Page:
Earlier this summer, the Senate approved legislation granting President Obama the Trade Promotion Authority his administration needs to conclude two major free trade deals, the Transatlantic Trade and Investment Partnership (TTIP) agreement with the European Union and the Trans-Pacific Partnership (TTP) deal with 11 other Pacific Rim nations. But support among senators was not overwhelming, as indicated by the chamber's 60-37 vote.

The TPP agreement ran into trouble last week when trade ministers meeting in Hawaii failed to conclude the deal, as had been optimistically hoped prior to the conference (also see item below). Labor, environment and left-leaning organizations are lobbying furiously against the deal and members of Congress will feel considerable political pressure to vote against the eventual TPP. Every vote will be "crucial," which is why a new development regarding tobacco is receiving great attention.

Senators from the two major tobacco-growing states of Kentucky and North Carolina have said that they will vote against the agreement unless U.S. tobacco companies are allowed to use the dispute settlement portion of the TPP to protect their products from being regulated by other countries in the agreement. The three Republican senators who have been most vocal on this subject –– Majority Leader Mitch McConnell of Kentucky, and Richard Burr and Thom Tillis, both of North Carolina –– were among the 60 who previously agreed to grant President Obama Trade Promotion Authority. If they were to defect from the ranks of TPP supporters, it would make the anticipated close vote on that agreement even more difficult.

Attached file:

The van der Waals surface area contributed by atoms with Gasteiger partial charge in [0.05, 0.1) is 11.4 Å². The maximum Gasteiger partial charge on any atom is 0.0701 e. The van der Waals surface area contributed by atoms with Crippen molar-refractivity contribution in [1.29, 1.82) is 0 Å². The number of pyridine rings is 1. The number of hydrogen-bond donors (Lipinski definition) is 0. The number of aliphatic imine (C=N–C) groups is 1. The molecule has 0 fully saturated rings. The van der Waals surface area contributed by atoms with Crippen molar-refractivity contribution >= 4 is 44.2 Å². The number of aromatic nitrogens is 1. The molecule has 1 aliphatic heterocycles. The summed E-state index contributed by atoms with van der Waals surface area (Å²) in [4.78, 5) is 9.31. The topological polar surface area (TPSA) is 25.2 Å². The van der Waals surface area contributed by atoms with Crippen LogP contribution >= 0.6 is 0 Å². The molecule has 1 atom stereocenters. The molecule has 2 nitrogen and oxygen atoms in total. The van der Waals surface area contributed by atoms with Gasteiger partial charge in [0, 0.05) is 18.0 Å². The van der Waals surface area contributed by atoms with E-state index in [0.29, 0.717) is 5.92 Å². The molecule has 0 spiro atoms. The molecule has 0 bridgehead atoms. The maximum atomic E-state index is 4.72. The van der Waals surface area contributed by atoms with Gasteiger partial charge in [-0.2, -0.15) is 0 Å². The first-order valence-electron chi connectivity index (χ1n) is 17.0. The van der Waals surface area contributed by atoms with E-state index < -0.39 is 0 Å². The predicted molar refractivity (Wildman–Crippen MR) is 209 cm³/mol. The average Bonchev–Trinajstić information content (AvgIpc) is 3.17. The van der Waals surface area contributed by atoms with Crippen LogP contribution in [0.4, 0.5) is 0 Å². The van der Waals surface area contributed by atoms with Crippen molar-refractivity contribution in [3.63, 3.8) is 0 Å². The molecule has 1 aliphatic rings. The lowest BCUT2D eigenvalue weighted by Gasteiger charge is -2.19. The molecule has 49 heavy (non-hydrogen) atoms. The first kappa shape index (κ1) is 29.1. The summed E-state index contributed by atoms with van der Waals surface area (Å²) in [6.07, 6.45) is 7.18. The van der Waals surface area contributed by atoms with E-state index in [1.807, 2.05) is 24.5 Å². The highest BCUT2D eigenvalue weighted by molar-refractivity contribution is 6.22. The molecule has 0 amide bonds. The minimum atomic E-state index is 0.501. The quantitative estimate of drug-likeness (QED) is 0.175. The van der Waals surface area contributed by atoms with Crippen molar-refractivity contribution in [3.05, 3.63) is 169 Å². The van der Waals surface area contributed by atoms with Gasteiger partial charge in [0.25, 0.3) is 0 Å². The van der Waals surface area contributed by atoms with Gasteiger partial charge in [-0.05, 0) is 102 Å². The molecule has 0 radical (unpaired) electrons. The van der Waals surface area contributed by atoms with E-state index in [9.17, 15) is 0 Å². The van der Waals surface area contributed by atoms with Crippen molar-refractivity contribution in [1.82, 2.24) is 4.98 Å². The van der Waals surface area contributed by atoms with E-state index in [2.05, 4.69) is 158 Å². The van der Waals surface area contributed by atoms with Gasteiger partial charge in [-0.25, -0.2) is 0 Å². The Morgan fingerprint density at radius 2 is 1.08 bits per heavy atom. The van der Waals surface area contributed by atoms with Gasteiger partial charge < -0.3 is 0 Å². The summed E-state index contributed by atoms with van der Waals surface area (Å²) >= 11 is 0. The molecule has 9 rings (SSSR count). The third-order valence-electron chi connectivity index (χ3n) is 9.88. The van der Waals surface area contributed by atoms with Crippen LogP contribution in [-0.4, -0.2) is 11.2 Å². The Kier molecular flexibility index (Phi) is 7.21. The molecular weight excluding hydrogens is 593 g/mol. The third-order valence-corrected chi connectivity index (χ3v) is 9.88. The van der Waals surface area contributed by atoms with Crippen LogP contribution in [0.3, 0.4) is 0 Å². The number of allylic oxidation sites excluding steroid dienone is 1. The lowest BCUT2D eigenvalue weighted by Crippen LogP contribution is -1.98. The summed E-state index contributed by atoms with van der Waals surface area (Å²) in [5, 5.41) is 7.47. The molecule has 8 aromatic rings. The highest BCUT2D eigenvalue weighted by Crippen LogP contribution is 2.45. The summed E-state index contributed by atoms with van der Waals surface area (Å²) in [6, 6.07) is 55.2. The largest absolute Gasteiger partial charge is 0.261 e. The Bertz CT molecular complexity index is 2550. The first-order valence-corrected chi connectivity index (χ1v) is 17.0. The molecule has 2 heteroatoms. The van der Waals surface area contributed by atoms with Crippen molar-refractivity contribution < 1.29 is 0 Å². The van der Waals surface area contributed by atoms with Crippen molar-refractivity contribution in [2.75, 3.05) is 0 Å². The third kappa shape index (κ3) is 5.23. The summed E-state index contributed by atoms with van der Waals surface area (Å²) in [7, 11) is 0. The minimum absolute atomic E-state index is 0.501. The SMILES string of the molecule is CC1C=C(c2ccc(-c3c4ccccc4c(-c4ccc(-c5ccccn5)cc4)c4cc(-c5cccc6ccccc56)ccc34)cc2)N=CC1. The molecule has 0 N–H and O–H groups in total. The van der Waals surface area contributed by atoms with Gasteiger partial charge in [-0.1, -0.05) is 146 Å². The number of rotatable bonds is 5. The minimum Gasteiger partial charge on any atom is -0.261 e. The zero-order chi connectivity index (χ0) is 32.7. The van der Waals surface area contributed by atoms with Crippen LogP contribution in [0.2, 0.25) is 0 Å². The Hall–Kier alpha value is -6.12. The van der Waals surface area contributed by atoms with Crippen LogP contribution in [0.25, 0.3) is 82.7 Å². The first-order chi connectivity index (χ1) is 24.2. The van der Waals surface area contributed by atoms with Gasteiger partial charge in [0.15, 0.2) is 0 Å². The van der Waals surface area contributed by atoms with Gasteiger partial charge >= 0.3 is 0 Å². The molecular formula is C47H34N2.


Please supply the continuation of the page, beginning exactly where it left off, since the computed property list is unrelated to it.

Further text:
Washington Insider: TPP Talks Stumble

There were plenty of accusations to go around as efforts to complete a major Pacific trade agreement ended in Hawaii last Friday without resolution. Officials continued to point to what they said was significant progress. But, despite the assertion by Australia's trade Minister, Andrew Robb, that the deal is "98 percent" concluded, it was widely agree that several agricultural issues remain contentious.